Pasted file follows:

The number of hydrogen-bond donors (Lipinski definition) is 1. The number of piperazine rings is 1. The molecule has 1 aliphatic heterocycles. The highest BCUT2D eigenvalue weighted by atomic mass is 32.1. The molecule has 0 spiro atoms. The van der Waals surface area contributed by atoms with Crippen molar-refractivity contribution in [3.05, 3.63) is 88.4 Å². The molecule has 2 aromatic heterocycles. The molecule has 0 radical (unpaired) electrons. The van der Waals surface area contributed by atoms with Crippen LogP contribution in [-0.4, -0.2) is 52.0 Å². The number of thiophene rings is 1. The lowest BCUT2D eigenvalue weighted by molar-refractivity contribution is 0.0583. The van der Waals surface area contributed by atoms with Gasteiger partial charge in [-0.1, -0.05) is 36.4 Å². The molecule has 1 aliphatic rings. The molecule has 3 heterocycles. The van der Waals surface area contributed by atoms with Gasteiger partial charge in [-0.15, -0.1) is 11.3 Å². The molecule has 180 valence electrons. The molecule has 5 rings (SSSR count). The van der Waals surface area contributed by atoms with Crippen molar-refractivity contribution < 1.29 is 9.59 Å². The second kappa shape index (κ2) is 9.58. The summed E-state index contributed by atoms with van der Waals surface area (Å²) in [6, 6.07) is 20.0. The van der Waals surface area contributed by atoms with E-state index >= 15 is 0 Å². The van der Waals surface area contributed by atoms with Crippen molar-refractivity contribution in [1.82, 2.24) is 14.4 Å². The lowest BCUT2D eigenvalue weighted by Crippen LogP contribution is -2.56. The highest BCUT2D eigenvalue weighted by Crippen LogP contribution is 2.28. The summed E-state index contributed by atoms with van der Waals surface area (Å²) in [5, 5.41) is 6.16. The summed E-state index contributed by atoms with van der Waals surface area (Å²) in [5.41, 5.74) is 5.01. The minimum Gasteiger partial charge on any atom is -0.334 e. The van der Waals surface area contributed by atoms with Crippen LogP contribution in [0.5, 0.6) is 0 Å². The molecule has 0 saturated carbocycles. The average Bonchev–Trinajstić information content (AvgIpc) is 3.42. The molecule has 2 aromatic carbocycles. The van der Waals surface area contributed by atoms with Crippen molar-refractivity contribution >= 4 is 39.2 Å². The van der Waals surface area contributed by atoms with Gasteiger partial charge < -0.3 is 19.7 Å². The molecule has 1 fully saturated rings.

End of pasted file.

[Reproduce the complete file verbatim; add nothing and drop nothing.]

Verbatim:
The number of hydrogen-bond donors (Lipinski definition) is 1. The number of piperazine rings is 1. The molecule has 1 aliphatic heterocycles. The highest BCUT2D eigenvalue weighted by atomic mass is 32.1. The molecule has 0 spiro atoms. The van der Waals surface area contributed by atoms with Crippen molar-refractivity contribution in [3.05, 3.63) is 88.4 Å². The molecule has 2 aromatic heterocycles. The molecule has 0 radical (unpaired) electrons. The van der Waals surface area contributed by atoms with Crippen LogP contribution in [-0.4, -0.2) is 52.0 Å². The number of thiophene rings is 1. The lowest BCUT2D eigenvalue weighted by molar-refractivity contribution is 0.0583. The van der Waals surface area contributed by atoms with Gasteiger partial charge in [-0.1, -0.05) is 36.4 Å². The molecule has 1 aliphatic rings. The molecule has 3 heterocycles. The van der Waals surface area contributed by atoms with Gasteiger partial charge in [-0.15, -0.1) is 11.3 Å². The molecule has 180 valence electrons. The molecule has 5 rings (SSSR count). The van der Waals surface area contributed by atoms with Crippen molar-refractivity contribution < 1.29 is 9.59 Å². The second kappa shape index (κ2) is 9.58. The summed E-state index contributed by atoms with van der Waals surface area (Å²) in [6, 6.07) is 20.0. The van der Waals surface area contributed by atoms with E-state index >= 15 is 0 Å². The van der Waals surface area contributed by atoms with Crippen molar-refractivity contribution in [1.82, 2.24) is 14.4 Å². The lowest BCUT2D eigenvalue weighted by Crippen LogP contribution is -2.56. The highest BCUT2D eigenvalue weighted by Crippen LogP contribution is 2.28. The summed E-state index contributed by atoms with van der Waals surface area (Å²) in [5, 5.41) is 6.16. The summed E-state index contributed by atoms with van der Waals surface area (Å²) in [5.41, 5.74) is 5.01. The minimum Gasteiger partial charge on any atom is -0.334 e. The van der Waals surface area contributed by atoms with Crippen LogP contribution in [0.5, 0.6) is 0 Å². The molecule has 0 saturated carbocycles. The average Bonchev–Trinajstić information content (AvgIpc) is 3.42. The molecule has 2 aromatic carbocycles. The van der Waals surface area contributed by atoms with Crippen molar-refractivity contribution >= 4 is 39.2 Å². The van der Waals surface area contributed by atoms with Gasteiger partial charge < -0.3 is 19.7 Å². The molecule has 1 fully saturated rings.